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Doheny joins 21st Congressional District race; campaign will focus on jobs, health care

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The race for the 21st Congressional District seat just got a lot more interesting, as former Republican candidate Matthew M. Doheny announced this morning that he will seek the party’s nomination for the third time.

Mr. Doheny, who barely lost twice to Rep. William L. Owens, in 2010 and 2012, will challenge front-running Republican candidate Elise M. Stefanik, Willsboro, and tea party favorite Joseph M. Gilbert, DeKalb Junction, in a June 24 Republican primary.

Democrats have endorsed an Essex County man, Aaron Woolf, a documentary filmmaker who divides his time between a home in the Adirondacks and Brooklyn, as their candidate.

In his previous races, the investor from Watertown lost to Mr. Owens by narrow margins. Along the way, he spent more than $3 million of his own money on the failed efforts.

Mr. Doheny said he would not have entered the race had Mr. Owens sought re-election.

“I was shocked when Mr. Owens announced he wouldn’t run,” Mr. Doheny said. “I would not have entered the race otherwise. We had two fair fights and he won them both.”

The Owens decision not to run, however, made Mr. Doheny reconsider.

“It’s a wide-open race,” the candidate said. “It looks like there could be three primaries — I read in your paper there even will be a Green Party primary.”

Mr. Doheny said a Republican primary was not daunting, noting he had primary fights in both 2010 and 2012 before gaining the GOP nomination.

He would not characterize how he would run against Ms. Stefanik.

“I take every race seriously,” he said. “I’ve been to all 194 towns and cities in this district, I know the district and I’m going to make sure our message gets out all across the district.”

Mr. Doheny wouldn’t say how much financial support he was prepared to put into his own campaign. He said, however, that the level of support he was shown before he decided to run encouraged him.

“I would go to Target, someone would say ‘you should run,’” he said. “I’d like to carry that level of support right through the election.”

In both 2010 and 2012, Mr. Doheny’s campaign received a higher number of individual campaign contributions than did Mr. Owens’s. He said he would like to take that level of financial support with him into the 2014 campaign.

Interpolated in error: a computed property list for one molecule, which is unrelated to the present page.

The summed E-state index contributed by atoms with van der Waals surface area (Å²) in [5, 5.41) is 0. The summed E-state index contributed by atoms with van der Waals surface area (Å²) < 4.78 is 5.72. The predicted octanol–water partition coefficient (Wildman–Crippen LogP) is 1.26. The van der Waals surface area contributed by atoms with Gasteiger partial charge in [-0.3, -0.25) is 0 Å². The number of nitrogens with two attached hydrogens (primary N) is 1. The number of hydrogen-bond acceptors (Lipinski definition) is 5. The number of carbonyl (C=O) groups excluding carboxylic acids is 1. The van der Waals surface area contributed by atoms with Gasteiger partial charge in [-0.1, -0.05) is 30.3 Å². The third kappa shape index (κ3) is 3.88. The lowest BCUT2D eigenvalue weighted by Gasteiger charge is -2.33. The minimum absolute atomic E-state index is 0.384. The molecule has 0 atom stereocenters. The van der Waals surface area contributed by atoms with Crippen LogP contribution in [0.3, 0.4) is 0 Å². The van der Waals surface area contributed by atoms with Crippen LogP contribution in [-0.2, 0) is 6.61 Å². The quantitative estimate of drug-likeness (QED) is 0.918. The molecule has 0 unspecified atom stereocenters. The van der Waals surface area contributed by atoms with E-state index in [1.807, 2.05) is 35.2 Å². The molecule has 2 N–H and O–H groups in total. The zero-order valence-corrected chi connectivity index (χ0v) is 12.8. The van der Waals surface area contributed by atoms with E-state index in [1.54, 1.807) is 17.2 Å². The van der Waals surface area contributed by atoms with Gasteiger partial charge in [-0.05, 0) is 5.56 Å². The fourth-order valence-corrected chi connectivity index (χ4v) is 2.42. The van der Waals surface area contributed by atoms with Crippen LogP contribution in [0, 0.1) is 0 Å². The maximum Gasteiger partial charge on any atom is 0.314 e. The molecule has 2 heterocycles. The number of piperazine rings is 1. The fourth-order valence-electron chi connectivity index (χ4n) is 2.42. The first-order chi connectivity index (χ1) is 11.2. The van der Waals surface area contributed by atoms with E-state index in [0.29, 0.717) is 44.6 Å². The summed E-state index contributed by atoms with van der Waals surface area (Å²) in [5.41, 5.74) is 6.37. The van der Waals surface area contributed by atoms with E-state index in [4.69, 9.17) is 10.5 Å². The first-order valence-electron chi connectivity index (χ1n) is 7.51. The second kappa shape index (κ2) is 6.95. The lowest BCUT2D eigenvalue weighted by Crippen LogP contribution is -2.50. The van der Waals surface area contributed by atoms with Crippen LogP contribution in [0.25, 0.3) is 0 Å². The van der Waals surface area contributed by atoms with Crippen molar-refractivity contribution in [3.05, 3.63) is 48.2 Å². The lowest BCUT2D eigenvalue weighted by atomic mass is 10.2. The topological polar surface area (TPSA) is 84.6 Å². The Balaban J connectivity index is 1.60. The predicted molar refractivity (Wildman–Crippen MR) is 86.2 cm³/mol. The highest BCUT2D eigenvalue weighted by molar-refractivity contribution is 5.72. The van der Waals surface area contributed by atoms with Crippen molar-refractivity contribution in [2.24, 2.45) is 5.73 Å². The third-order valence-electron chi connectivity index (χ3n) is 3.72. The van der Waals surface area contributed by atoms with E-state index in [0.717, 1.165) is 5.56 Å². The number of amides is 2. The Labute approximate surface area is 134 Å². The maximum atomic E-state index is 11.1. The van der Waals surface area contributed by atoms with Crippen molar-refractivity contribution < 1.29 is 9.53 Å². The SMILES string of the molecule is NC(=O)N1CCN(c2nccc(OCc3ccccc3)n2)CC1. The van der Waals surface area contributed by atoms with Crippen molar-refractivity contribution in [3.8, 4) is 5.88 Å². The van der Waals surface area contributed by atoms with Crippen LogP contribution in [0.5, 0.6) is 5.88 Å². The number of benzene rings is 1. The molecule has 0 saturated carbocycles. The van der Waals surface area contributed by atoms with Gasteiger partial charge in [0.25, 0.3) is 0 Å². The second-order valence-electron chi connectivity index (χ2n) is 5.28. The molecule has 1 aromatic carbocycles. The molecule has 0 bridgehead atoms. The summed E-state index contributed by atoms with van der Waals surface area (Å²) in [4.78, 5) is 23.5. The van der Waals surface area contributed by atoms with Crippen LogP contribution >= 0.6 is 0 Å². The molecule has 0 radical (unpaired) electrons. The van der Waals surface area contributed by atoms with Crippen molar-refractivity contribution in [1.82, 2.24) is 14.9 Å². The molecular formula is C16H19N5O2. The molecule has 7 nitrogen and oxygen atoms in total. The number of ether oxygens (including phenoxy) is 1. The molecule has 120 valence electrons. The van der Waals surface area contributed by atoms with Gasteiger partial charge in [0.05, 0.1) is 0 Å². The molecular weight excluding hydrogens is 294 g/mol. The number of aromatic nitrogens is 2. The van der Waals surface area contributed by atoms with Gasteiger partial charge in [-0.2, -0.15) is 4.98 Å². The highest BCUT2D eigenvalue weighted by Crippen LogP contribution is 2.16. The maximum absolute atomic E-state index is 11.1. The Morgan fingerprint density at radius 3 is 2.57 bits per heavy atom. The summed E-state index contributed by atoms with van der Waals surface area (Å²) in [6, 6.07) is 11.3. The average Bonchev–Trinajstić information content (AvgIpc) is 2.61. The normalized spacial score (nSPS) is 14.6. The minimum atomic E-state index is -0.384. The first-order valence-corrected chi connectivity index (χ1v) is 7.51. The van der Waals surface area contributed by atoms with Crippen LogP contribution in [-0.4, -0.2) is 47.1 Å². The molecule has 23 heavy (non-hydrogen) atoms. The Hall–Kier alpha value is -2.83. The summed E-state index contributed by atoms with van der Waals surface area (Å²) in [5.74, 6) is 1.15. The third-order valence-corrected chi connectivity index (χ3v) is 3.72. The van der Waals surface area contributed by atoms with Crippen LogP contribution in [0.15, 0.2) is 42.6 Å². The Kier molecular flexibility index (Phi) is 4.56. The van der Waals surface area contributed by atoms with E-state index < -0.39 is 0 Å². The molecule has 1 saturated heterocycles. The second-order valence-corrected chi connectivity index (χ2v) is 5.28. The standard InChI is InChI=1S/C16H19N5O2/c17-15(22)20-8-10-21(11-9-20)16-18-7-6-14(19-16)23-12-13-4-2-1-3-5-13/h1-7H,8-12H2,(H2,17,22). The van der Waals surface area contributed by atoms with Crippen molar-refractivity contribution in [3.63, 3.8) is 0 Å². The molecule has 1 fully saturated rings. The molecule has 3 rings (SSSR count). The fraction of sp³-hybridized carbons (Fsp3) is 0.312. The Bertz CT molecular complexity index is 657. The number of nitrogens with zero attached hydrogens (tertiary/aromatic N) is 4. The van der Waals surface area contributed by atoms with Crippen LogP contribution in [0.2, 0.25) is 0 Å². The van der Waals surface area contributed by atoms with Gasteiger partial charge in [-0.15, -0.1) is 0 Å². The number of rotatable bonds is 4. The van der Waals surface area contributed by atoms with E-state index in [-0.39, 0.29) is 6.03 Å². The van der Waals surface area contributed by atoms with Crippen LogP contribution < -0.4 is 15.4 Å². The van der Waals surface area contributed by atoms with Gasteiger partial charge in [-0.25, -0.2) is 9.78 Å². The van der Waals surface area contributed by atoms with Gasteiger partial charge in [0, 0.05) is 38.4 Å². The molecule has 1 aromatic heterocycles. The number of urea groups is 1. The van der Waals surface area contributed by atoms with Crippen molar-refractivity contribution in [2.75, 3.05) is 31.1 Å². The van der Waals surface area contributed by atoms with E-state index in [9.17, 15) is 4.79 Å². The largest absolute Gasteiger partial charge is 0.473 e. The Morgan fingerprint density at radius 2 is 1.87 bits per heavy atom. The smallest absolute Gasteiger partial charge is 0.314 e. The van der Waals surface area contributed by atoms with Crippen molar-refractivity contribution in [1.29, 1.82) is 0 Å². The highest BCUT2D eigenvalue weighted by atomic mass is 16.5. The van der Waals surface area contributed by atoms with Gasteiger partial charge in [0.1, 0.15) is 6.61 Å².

While Mr. Doheny was a bachelor when he ran in 2010, he has since married, and in 2013 he became a father. He said that experience has made him a different candidate than the one that ran before.

“Having a wife and a young son is the most wonderful experience I’ve had,” Mr. Doheny said. “It has broadened my view of life.”

As a result, he said, he enters this campaign with a different outlook.

“I’ve got more emphasis on the needs of a young family in the north country,” he said. “I’ve become Mr. Diaper Changer and I’m good at it.”

Mr. Doheny said his platform would focus on three things: better health-care reform; creating jobs, especially in the north country; and providing constituent service.

The candidate said that health care is one of the most important issues facing the nation, but said “Obamacare isn’t doing what we need.” He said a priority would be helping to find a better solution.

Mr. Doheny said he has been following what has been written about the North Country Health Systems Redesign Commission, but wants to hear their conclusions before he recommends a particular solution to north country health-care needs.

“I think it’s important that they’re getting everyone in one room to talk,” he said. “There are a lot of small clinics and small hospitals in the region and a regional solution or subregional solution could be the answer.”

Mr. Doheny also said that Jefferson County having the second highest unemployment rate in the state is “simply unacceptable,” and pledged to use his business acumen to help find a path to more economic stability. Mr. Doheny’s most recent economic development project was helping restructure and realign Kodak, which last year emerged from bankruptcy.

He also said he would provide strong constituent services across what is geographically one of the largest districts east of the Mississippi.

“You only have one point person for this district,” he said. “Constituents have needs and I’m going to focus on helping them.”

News of Mr. Doheny’s announcement spread quickly.

Ms. Stefanik said this morning that she has been the only Republican candidate who’s been in the race for the past year, when it appeared Mr. Owens would be running as a third-term incumbent. Before he decided not to run, it looked like it would end up a race between herself and Mr. Owens in the fall, she said.